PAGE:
This year in particular the focus of Lung Foundation Australia’s Pneumonia Awareness Week (May 13–20) is very much on members of the community who are the most vulnerable, numbering among them those impacted by lung disease and lung cancer, but also people aged 65 years and older. Each year, more than 78,000 Australians are hospitalised with pneumonia and the average length of stay in acute care increases with age – from 6 days for those under 65 to 13 days for those 65+.
Back in 2014, the ‘Love your lungs at 65 years young’ research revealed that 2-in-3 Australian older adults considered themselves to be younger and fitter than their parents were at their age and 65% of those aged 65-74 didn’t consider their age to be a health risk factor. Regardless, it is an unfortunate fact of life that the immune systems of people 65 years and older, even in those baby boomers who feel fit and healthy, are less effective at dealing with infections – this puts them at increased risk of severe disease.
VACCINES NOT ‘JUST FOR KIDS’
The misconception that vaccines are for kids persists: only 1% of those aged 18–74 surveyed thought vaccination was important in maintaining good health throughout their adult years.
“Vaccination against the influenza virus and pneumococcal disease has been recommended for adults for many years now,” said Dr Eddy Bajrovic, Medical Director of Travelvax Australia.
“Originally targeted at older people, seasonal influenza vaccination is now recommended much more widely across the community and is free for people aged over 65, anyone with a chronic illness, and for pregnant women and young children.
“It is now also routinely recommended for travellers because it is the most common vaccine-preventable health risk for people heading overseas.
“A relatively new vaccine against shingles (Herpes zoster) is recommended for older people and is free for eligible residents aged 70, with a 5-year catch up for the 71-79 years age group until October 2021.”
THE A TO Z OF PNEUMONIA
Often fatal, pneumonia is an infection of the small air sacs in the lungs (the alveoli). These fill with air during a breath, allowing the transfer of oxygen to the bloodstream and removing carbon dioxide – an exchange of gases. Pneumonia infections (bacterial, viral or fungal) cause the lungs to fill with pus and fluid which makes breathing painful, causing coughing and limiting oxygen intake.
Pneumococcal pneumonia caused by the Streptococcus pneumoniae bacterium is the most common of the two bacterial lung infections for which vaccine protection is available – the other is Haemophilus influenzae type B (Hib).
A single dose of pneumococcal vaccine is recommended for Australian adults when they reach 65 and is provided free under the Federal Government’s National Immunisation Program. The vaccine is also subsidised on the PBS for younger people with medical conditions, such as cardiac, liver and congenital diseases, that place them at an increased risk of infection. Such individuals are recommended to have up to two repeat vaccinations at 5 yearly intervals.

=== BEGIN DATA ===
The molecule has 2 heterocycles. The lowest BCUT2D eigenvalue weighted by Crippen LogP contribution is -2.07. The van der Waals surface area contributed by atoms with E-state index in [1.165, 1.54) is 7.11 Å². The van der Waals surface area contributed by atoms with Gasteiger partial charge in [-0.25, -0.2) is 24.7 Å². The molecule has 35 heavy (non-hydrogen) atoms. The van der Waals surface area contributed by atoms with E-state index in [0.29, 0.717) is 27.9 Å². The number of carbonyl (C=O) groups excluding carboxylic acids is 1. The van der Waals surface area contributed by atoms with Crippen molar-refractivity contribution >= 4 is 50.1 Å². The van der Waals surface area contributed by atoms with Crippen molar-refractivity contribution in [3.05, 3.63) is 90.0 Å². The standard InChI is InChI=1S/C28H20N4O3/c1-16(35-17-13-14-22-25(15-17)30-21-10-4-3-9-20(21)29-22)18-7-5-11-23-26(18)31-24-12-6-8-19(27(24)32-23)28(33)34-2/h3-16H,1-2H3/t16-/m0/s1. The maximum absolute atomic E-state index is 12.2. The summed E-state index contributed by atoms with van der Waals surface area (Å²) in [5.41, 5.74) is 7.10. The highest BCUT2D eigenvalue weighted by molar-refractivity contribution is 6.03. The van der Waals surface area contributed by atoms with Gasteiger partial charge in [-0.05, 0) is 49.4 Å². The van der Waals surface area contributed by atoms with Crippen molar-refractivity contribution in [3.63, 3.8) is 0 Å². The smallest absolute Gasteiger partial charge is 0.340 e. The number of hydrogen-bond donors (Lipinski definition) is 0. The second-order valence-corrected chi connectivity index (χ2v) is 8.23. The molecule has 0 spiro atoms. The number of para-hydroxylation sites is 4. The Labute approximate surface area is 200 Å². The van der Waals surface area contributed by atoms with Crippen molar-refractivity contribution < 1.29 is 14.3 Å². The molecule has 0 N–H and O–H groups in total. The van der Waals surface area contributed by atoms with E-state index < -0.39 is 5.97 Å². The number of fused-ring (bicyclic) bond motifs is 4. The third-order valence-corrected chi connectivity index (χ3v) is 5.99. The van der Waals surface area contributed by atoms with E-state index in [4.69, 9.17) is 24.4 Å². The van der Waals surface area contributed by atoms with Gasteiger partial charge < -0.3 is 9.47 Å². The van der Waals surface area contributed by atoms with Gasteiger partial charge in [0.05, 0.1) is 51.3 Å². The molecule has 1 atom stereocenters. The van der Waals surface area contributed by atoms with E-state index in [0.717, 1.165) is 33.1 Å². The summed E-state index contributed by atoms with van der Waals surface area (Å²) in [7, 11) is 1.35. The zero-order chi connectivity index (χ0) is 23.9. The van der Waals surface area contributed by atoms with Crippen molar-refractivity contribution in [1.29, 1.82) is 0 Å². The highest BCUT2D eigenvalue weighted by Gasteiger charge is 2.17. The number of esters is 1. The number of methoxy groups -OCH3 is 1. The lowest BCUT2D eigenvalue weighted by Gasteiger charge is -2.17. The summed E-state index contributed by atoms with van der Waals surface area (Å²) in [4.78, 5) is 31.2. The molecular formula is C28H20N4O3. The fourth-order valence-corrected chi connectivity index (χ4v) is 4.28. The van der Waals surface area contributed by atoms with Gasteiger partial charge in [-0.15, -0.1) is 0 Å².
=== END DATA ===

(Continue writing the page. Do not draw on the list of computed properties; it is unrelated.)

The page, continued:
IS COVID-19 PNEUMONIA DIFFERENT?
The most common types of pneumonia are caused by bacteria, so antibiotics are the mainstay of treatment. But to prevent an infection taking hold in the first place, we have vaccines, such as the pneumococcal vaccine, to prime the immune system.
But COVID-19 pneumonia is caused by a novel virus, SARS-CoV-2, one to which humans have no previous immunity and antibiotics are not effective. There are currently no drug therapies or vaccines able to cure or prevent the infection outright. Treatment is mainly supportive while we wait for the results of the many drug trials underway around the globe which we hope will lead to an effective treatment - possibly using a combination of immunomodulatory and anti-viral medications.
It is important to note that not all COVID-19 infections develop into pneumonia - approximately 6-10% at the very most. The people most likely to develop pneumonia from COVID-19 are older and have underlying health conditions.
TIME TO ACT
Never more so than now, it is vital to ensure our pneumonia and influenza vaccinations are current to help to reduce the severity and spread of these infections. While it is important to note that these vaccines won’t prevent COVID-19, they are an important part of the arsenal aimed at reducing the strain on health resources which are needed to fight the pandemic.
For more advice on possible vaccinations for your next overseas journey, call Travelvax Australia’s obligation free travel health advisory service on 1300 360 164 (toll-free from landlines). You can also make an appointment for a pre-travel medical consultation at a Travelvax clinic to receive vaccines, any medication required, accessories, and personalised advice tailored to your itinerary and your medical history.
- Pneumococcal Pneumonia Study. Conducted by Galaxy Research, commissioned by Lung Foundation of Australia (LFA). April 2014